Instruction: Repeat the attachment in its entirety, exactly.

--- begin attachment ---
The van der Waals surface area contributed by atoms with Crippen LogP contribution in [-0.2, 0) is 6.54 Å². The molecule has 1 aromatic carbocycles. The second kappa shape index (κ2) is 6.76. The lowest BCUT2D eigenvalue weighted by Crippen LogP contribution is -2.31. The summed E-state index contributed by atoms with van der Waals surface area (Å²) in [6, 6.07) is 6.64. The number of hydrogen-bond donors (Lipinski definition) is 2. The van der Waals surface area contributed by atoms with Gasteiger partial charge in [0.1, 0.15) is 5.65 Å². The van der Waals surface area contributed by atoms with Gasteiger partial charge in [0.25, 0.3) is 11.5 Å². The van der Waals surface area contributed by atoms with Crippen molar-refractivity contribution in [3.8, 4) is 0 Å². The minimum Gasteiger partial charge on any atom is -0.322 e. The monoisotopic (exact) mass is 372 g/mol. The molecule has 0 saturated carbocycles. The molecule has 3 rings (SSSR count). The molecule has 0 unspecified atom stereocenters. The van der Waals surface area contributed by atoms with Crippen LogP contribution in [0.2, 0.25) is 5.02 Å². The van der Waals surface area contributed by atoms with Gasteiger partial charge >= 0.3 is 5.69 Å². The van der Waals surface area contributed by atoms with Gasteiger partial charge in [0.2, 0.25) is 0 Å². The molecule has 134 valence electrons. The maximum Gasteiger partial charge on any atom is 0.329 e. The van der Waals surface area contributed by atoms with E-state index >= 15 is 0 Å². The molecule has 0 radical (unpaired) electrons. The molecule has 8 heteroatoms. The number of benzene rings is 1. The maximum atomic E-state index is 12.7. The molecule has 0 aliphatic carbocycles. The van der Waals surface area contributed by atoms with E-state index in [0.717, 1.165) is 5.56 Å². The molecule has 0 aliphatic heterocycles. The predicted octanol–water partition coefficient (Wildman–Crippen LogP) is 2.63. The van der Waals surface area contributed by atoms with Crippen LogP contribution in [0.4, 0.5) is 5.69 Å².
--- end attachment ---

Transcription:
The van der Waals surface area contributed by atoms with Crippen LogP contribution in [-0.2, 0) is 6.54 Å². The molecule has 1 aromatic carbocycles. The second kappa shape index (κ2) is 6.76. The lowest BCUT2D eigenvalue weighted by Crippen LogP contribution is -2.31. The summed E-state index contributed by atoms with van der Waals surface area (Å²) in [6, 6.07) is 6.64. The number of hydrogen-bond donors (Lipinski definition) is 2. The van der Waals surface area contributed by atoms with Gasteiger partial charge in [0.1, 0.15) is 5.65 Å². The van der Waals surface area contributed by atoms with Gasteiger partial charge in [0.25, 0.3) is 11.5 Å². The van der Waals surface area contributed by atoms with Crippen molar-refractivity contribution in [3.8, 4) is 0 Å². The minimum Gasteiger partial charge on any atom is -0.322 e. The monoisotopic (exact) mass is 372 g/mol. The molecule has 0 saturated carbocycles. The molecule has 3 rings (SSSR count). The molecule has 0 unspecified atom stereocenters. The van der Waals surface area contributed by atoms with Crippen LogP contribution in [0.2, 0.25) is 5.02 Å². The van der Waals surface area contributed by atoms with Gasteiger partial charge >= 0.3 is 5.69 Å². The van der Waals surface area contributed by atoms with Gasteiger partial charge in [0.2, 0.25) is 0 Å². The molecule has 134 valence electrons. The maximum Gasteiger partial charge on any atom is 0.329 e. The van der Waals surface area contributed by atoms with E-state index >= 15 is 0 Å². The molecule has 0 radical (unpaired) electrons. The molecule has 8 heteroatoms. The number of benzene rings is 1. The maximum atomic E-state index is 12.7. The molecule has 0 aliphatic carbocycles. The van der Waals surface area contributed by atoms with E-state index in [0.717, 1.165) is 5.56 Å². The molecule has 0 aliphatic heterocycles. The predicted octanol–water partition coefficient (Wildman–Crippen LogP) is 2.63. The van der Waals surface area contributed by atoms with Crippen LogP contribution in [0.4, 0.5) is 5.69 Å².